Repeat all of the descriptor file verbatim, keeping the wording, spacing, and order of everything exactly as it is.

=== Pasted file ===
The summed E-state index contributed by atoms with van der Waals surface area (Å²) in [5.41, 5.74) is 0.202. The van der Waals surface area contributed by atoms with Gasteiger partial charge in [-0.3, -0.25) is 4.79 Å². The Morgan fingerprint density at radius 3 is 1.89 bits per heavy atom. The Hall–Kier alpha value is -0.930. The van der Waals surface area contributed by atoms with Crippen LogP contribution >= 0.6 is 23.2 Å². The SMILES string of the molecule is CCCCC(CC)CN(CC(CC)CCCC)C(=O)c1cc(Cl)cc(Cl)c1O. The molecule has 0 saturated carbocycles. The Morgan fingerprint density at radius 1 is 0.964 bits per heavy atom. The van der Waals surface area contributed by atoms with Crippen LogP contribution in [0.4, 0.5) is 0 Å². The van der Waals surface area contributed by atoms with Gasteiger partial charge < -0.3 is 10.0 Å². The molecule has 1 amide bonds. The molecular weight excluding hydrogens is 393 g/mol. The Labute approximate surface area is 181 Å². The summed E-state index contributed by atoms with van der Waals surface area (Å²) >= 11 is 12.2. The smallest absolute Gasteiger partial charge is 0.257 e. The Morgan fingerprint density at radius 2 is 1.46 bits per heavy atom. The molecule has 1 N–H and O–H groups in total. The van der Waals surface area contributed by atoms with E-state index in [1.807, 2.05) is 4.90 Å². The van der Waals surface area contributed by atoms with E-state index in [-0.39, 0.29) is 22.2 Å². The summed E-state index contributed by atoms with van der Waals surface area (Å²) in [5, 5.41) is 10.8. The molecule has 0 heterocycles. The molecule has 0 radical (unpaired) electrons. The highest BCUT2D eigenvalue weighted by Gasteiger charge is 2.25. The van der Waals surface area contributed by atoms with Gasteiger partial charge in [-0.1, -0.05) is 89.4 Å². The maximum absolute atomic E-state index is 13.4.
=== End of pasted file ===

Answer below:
The summed E-state index contributed by atoms with van der Waals surface area (Å²) in [5.41, 5.74) is 0.202. The van der Waals surface area contributed by atoms with Gasteiger partial charge in [-0.3, -0.25) is 4.79 Å². The Morgan fingerprint density at radius 3 is 1.89 bits per heavy atom. The Hall–Kier alpha value is -0.930. The van der Waals surface area contributed by atoms with Crippen LogP contribution >= 0.6 is 23.2 Å². The SMILES string of the molecule is CCCCC(CC)CN(CC(CC)CCCC)C(=O)c1cc(Cl)cc(Cl)c1O. The molecule has 0 saturated carbocycles. The Morgan fingerprint density at radius 1 is 0.964 bits per heavy atom. The van der Waals surface area contributed by atoms with Crippen LogP contribution in [0.4, 0.5) is 0 Å². The van der Waals surface area contributed by atoms with Gasteiger partial charge < -0.3 is 10.0 Å². The molecule has 1 amide bonds. The molecular weight excluding hydrogens is 393 g/mol. The Labute approximate surface area is 181 Å². The summed E-state index contributed by atoms with van der Waals surface area (Å²) >= 11 is 12.2. The smallest absolute Gasteiger partial charge is 0.257 e. The Morgan fingerprint density at radius 2 is 1.46 bits per heavy atom. The molecule has 1 N–H and O–H groups in total. The van der Waals surface area contributed by atoms with E-state index in [1.807, 2.05) is 4.90 Å². The van der Waals surface area contributed by atoms with E-state index in [-0.39, 0.29) is 22.2 Å². The summed E-state index contributed by atoms with van der Waals surface area (Å²) in [5, 5.41) is 10.8. The molecule has 0 heterocycles. The molecule has 0 radical (unpaired) electrons. The highest BCUT2D eigenvalue weighted by Gasteiger charge is 2.25. The van der Waals surface area contributed by atoms with Gasteiger partial charge in [-0.1, -0.05) is 89.4 Å². The maximum absolute atomic E-state index is 13.4.